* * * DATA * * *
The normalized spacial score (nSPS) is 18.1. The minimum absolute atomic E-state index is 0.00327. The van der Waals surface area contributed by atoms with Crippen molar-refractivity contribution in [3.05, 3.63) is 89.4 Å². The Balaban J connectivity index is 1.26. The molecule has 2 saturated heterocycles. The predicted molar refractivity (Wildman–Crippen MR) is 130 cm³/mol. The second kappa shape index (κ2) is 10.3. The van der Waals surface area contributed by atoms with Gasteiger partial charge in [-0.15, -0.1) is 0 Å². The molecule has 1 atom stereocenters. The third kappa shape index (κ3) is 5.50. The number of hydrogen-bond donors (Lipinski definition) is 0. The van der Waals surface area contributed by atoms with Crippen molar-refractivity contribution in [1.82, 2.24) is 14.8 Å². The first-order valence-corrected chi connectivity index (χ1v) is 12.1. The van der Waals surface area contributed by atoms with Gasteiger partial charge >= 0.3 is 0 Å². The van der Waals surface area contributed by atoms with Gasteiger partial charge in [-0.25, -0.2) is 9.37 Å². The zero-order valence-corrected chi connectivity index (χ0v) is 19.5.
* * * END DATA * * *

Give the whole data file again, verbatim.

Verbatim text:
The normalized spacial score (nSPS) is 18.1. The minimum absolute atomic E-state index is 0.00327. The van der Waals surface area contributed by atoms with Crippen molar-refractivity contribution in [3.05, 3.63) is 89.4 Å². The Balaban J connectivity index is 1.26. The molecule has 2 saturated heterocycles. The predicted molar refractivity (Wildman–Crippen MR) is 130 cm³/mol. The second kappa shape index (κ2) is 10.3. The van der Waals surface area contributed by atoms with Gasteiger partial charge in [-0.15, -0.1) is 0 Å². The molecule has 1 atom stereocenters. The third kappa shape index (κ3) is 5.50. The number of hydrogen-bond donors (Lipinski definition) is 0. The van der Waals surface area contributed by atoms with Crippen molar-refractivity contribution in [1.82, 2.24) is 14.8 Å². The first-order valence-corrected chi connectivity index (χ1v) is 12.1. The van der Waals surface area contributed by atoms with Gasteiger partial charge >= 0.3 is 0 Å². The van der Waals surface area contributed by atoms with Gasteiger partial charge in [-0.25, -0.2) is 9.37 Å². The zero-order valence-corrected chi connectivity index (χ0v) is 19.5.